Legal competency statutes and rulings set a very low standard for participation in criminal proceedings. Even if defendants meet the standard for legal competency to stand trial, their mental disorders may impair their abilities to make effective treatment decisions (Grisso & Applebaum, 1998). Given this, what expectations of competency should mental health courts adopt? One approach to this difficult question is offered by King County, which permits defendants to enter treatment for a short period of time pre-plea to stabilize their condition and maximize their ability to make competent decisions about their legal and treatment options.
Mental illnesses are various and complicated. Are certain mental illnesses less susceptible to treatment than others? How do you handle defendants for whom medication simply has no effect? Are there some illnesses for which treatment will have no impact on recidivism? Is there enough “integrated” treatment available for defendants with co-occurring disorders?
A single sensational story about a participant committing a violent act could be enough to sink the entire mental health court movement. Courts must always balance the desire to rehabilitate with the need to preserve public safety. How can mental health courts quickly and effectively assess the public safety risks posed by defendants with mental illness? How reliable are the available risk assessment instruments? How should they be used?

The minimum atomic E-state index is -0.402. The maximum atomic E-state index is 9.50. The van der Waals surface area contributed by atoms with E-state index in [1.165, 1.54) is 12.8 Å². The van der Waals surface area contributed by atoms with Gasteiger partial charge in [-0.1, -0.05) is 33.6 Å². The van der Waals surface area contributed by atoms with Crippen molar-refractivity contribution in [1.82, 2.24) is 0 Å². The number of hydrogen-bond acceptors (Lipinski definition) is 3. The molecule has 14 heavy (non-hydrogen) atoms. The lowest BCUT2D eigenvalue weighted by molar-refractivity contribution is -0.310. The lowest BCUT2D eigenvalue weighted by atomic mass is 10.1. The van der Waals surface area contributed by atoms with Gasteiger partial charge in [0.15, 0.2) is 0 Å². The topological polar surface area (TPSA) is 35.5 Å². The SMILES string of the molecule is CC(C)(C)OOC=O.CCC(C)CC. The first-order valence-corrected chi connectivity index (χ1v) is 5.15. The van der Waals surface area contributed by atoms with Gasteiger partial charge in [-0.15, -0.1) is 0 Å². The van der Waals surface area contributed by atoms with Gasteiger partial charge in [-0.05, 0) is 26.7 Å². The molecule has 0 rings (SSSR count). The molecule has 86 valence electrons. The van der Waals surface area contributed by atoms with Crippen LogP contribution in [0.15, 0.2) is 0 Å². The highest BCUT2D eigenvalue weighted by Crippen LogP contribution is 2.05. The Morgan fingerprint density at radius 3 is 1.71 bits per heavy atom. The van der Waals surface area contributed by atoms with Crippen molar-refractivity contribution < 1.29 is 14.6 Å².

Stigma and Confidentiality
Do mental health courts run the danger of stigmatizing defendants with mental illness? What happens if a defendant decides not to opt in to mental health court and the case is transferred to a conventional court? What information should the new judge and prosecutor receive about that defendant’s mental illness, if any? And would this information have the potential to prejudice the way that the prosecutor and judge treated the defendant in subsequent proceedings? More generally, what kinds of confidentiality protections are appropriate for the information that defendants reveal as part of their involvement with mental health court?